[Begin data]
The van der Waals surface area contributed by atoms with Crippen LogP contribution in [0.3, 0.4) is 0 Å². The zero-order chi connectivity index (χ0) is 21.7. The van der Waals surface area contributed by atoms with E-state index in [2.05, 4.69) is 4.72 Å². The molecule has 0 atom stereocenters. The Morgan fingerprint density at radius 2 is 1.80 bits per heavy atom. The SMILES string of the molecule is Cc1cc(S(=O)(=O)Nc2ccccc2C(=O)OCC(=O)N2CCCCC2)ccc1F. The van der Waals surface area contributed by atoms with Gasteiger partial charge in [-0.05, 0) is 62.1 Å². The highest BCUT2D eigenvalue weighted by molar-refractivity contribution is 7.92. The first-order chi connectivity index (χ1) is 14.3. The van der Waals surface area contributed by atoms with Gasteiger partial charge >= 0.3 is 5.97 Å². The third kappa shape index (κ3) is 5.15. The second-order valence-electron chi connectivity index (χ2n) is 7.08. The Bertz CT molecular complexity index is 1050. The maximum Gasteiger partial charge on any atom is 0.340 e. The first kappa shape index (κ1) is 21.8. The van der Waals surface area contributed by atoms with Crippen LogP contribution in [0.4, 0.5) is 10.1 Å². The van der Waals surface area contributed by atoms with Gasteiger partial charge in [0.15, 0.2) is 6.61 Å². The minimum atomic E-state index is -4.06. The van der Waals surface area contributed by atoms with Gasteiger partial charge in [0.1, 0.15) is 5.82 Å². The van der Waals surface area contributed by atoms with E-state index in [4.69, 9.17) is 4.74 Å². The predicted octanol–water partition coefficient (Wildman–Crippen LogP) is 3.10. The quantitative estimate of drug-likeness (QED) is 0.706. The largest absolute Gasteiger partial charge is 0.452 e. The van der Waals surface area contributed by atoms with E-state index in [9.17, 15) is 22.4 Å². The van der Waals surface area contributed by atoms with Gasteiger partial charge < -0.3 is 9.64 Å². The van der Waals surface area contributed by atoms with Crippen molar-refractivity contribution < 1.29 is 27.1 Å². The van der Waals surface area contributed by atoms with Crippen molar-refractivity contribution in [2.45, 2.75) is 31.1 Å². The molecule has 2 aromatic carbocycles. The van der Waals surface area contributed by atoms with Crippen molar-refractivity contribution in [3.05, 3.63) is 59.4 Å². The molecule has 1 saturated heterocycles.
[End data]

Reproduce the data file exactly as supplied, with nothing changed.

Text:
The van der Waals surface area contributed by atoms with Crippen LogP contribution in [0.3, 0.4) is 0 Å². The zero-order chi connectivity index (χ0) is 21.7. The van der Waals surface area contributed by atoms with E-state index in [2.05, 4.69) is 4.72 Å². The molecule has 0 atom stereocenters. The Morgan fingerprint density at radius 2 is 1.80 bits per heavy atom. The SMILES string of the molecule is Cc1cc(S(=O)(=O)Nc2ccccc2C(=O)OCC(=O)N2CCCCC2)ccc1F. The van der Waals surface area contributed by atoms with Gasteiger partial charge in [-0.05, 0) is 62.1 Å². The highest BCUT2D eigenvalue weighted by molar-refractivity contribution is 7.92. The first-order chi connectivity index (χ1) is 14.3. The van der Waals surface area contributed by atoms with Gasteiger partial charge >= 0.3 is 5.97 Å². The third kappa shape index (κ3) is 5.15. The second-order valence-electron chi connectivity index (χ2n) is 7.08. The Bertz CT molecular complexity index is 1050. The maximum Gasteiger partial charge on any atom is 0.340 e. The first kappa shape index (κ1) is 21.8. The van der Waals surface area contributed by atoms with Crippen LogP contribution in [0.4, 0.5) is 10.1 Å². The van der Waals surface area contributed by atoms with Gasteiger partial charge in [0.15, 0.2) is 6.61 Å². The minimum atomic E-state index is -4.06. The van der Waals surface area contributed by atoms with Gasteiger partial charge in [0.1, 0.15) is 5.82 Å². The van der Waals surface area contributed by atoms with E-state index in [4.69, 9.17) is 4.74 Å². The predicted octanol–water partition coefficient (Wildman–Crippen LogP) is 3.10. The quantitative estimate of drug-likeness (QED) is 0.706. The largest absolute Gasteiger partial charge is 0.452 e. The van der Waals surface area contributed by atoms with E-state index in [9.17, 15) is 22.4 Å². The van der Waals surface area contributed by atoms with Gasteiger partial charge < -0.3 is 9.64 Å². The van der Waals surface area contributed by atoms with Crippen molar-refractivity contribution < 1.29 is 27.1 Å². The van der Waals surface area contributed by atoms with Crippen molar-refractivity contribution in [2.45, 2.75) is 31.1 Å². The molecule has 2 aromatic carbocycles. The van der Waals surface area contributed by atoms with Crippen molar-refractivity contribution in [3.05, 3.63) is 59.4 Å². The molecule has 1 saturated heterocycles.